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    Posted on April 8th, 2018 Becky 12 comments


         There has been a lot of talk recently about “No Trespassing” signs and their legal implications – and I’ll be coming to a local court case about alleged “trespassing” shortly. But as background, there is this in-depth look from the Washington Post on “No Trespassing” signs and law enforcement among other topics (click here):

    The court concludes that under this test, a “no trespassing” sign ordinarily doesn’t have much Fourth Amendment significance:

    In short, a homeowner who posts a “No Trespassing” sign is simply making explicit what the law already recognizes: that persons entering onto another person’s land must have a legitimate reason for doing so or risk being held civilly, or perhaps even criminally, liable for trespass. Consequently, as set forth above, a knock-and-talk conducted within constitutional parameters is a legitimate reason for police officers to enter the curtilage of a house via a driveway that is obstructed by nothing more than several “No Trespassing” signs. For this reason, we disagree with the dissent that “a ‘No Trespassing’ sign should be of particular significance to law enforcement officers in communicating that they may need to obtain a warrant before entering the property.” Officers engaging in legitimate police business will conclude, correctly, that they are not engaging in a “trespass” when they approach a front door to conduct a knock-and-talk. We also emphasize that the occupant of a residence is under no obligation to open a door when knocked upon by a police officer who holds no warrant.


    **   Speaking of politics, this has to be the “best” attack ad ever! Oh, my heavens! Whoever did this has a major movie career coming – or working for Trump! Amazing!


    From Michael Deibert’s twitter this morning. Click here for the Schmuck’s guest column in today’s LNP, “Constituent contact takes many forms,” (click here).
    *    Deibert beat me to it! Is it any wonder this man no longer works for LNP? Bravo!



         The simple explanation for President Trump’s inability to keep competent counsel is not a legal or ethical one — it is him. He is a problem client.
    From LNP’s guest column in today’s Sunday News, “The not-so-open-and-shut case of Trump’s quest for counsel,” (click here).
        What a hoot and a bunch of nonsense!
        Could LNP just let J. Richard Gray go away quietly? He is a problem attorney!    
        Hey, maybe he and Trump could (gasp!) hook-up?


    12 responses to “AFTERNOON UPDATE ** – * A PROBLEM ATTORNEY!”

    1. No shit Sherlock. Mayor Gray would do well also analyzing which Girl Scout cookie is a local favorite.

    2. 🙂 🙂

    3. Gray and the Schmuck both on the same page! It’s almost more than I can handle! 🙂

    4. The chairman of the Republican Party of Pennsylvania on Friday called on gubernatorial candidate Paul Mango to cancel an ad attacking Republican rival Scott Wagner, saying the attacks could hurt the party’s chances of defeating Democratic Gov. Tom Wolf in the fall.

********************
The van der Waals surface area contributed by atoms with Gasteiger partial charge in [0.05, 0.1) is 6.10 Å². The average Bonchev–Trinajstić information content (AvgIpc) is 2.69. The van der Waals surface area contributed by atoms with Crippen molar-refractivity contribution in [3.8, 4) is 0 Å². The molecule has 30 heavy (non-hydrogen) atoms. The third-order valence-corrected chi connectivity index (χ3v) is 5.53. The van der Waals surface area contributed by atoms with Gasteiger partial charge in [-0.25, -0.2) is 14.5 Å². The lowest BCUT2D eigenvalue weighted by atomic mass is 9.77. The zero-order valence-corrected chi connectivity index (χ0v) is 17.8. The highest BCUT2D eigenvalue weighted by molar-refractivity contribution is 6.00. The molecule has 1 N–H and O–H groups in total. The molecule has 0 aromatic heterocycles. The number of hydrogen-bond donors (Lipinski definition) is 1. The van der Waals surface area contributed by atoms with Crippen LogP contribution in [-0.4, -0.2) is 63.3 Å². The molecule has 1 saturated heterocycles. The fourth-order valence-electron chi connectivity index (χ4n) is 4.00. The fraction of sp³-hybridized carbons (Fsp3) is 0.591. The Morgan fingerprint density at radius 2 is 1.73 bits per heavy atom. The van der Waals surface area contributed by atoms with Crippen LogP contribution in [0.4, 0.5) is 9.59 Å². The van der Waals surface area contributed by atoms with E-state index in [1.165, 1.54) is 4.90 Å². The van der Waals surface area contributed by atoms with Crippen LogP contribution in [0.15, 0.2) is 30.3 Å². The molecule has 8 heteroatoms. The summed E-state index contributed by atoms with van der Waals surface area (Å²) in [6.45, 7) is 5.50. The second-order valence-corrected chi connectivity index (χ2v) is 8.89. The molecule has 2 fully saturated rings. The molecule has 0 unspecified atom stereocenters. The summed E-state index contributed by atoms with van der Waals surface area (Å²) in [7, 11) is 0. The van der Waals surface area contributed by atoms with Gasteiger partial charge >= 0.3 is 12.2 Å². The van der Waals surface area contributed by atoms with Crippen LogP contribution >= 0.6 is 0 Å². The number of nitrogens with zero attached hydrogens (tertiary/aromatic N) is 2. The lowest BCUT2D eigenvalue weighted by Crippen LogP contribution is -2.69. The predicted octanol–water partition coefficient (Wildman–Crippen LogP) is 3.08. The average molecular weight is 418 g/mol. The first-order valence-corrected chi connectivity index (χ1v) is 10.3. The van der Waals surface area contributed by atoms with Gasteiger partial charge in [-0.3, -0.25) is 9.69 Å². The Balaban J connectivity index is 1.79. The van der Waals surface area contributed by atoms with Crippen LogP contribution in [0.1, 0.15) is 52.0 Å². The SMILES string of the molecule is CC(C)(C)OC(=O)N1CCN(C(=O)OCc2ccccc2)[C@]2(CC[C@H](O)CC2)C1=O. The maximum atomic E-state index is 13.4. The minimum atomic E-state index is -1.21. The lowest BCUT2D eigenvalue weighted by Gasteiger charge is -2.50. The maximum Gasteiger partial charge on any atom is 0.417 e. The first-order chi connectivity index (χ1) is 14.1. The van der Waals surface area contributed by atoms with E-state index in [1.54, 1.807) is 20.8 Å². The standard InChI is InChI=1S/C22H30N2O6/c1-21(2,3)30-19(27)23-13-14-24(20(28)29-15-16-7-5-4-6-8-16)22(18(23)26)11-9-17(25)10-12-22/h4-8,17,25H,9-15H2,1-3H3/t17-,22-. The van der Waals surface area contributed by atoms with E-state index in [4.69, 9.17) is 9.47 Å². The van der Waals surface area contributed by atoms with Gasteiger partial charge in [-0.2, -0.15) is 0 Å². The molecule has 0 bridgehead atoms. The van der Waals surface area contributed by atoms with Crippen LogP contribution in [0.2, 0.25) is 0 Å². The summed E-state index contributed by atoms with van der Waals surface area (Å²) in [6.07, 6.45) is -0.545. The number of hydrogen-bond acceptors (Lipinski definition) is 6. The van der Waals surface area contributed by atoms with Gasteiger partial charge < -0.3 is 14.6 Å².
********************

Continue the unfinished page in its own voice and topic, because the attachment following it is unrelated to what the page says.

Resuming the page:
Pennsylvania GOP wants Paul Mango to nix ‘despicable’ Scott Wagner attack ad

    5. A “problem client” is one who might report his unethical lawyer to the bar. Meanwhile, what’s wrong with suborning perjury if that’s what it takes to win a case? Lancaster County District Attorney Craig Stedman does it all the time.

    6. LNP Sucks Too

      One look at former mayor Dick’s list of clients, and you have wonder why the local media gave him a pass and kissed his ass for twelve years. Problem client? How about problem attorney. Child molesters, outlaw bikers, drug dealers, puppy mill owners. Then he’s put in charge of a police department headed by a cop who was a wife beater. It explains why Lancaster became the crime ridden shit hole it’s become. From the looks of the job his clone is doing, we have same shit, different mayor.

    7. All other legitimate complaints aside, I don’t see anything of substance in complaining about a criminal defense attorney defending those accused of a crime. It defys logic to say there’s something wrong or unseemly about that. It’s the entire raison d’etre for the attorney. The clients you mention also have their cars repaired, plumbing fixed etc. Are those tradesman also wrong to do that work if they hear the customer may have been accused of a crime?

    8. As to private property, if you’re pretty sure you aren’t welcome and haven’t been invited, most civil people I know don’t try to force themselves onto someone else’s property. It’s extremely rude at the minimum.

    9. People around the world take their privacy and right to sanctuary when at their own home seriously. I remember a Sienfeld episode about how rude even the unannounced “drop in” visit was. And that’s just a visit by a friend who hadn’t called ahead asking permission. A person has to be completely void of societal expectations not to realize that. Or, their ego is so overinflated that others expectations mean nothing to them.

    10. Okay – but when does it become “criminal?”

    11. LNP Sucks Too

      WTF? When ex-mayor Dick’s clients were found guilty, he fought to get them the least amount of prison time possible and back into society. Like a whore, he’d do anything for the client .

    12. Becky, did you read the excellent comments below the Post article? You can tell they’re not from Lancaster.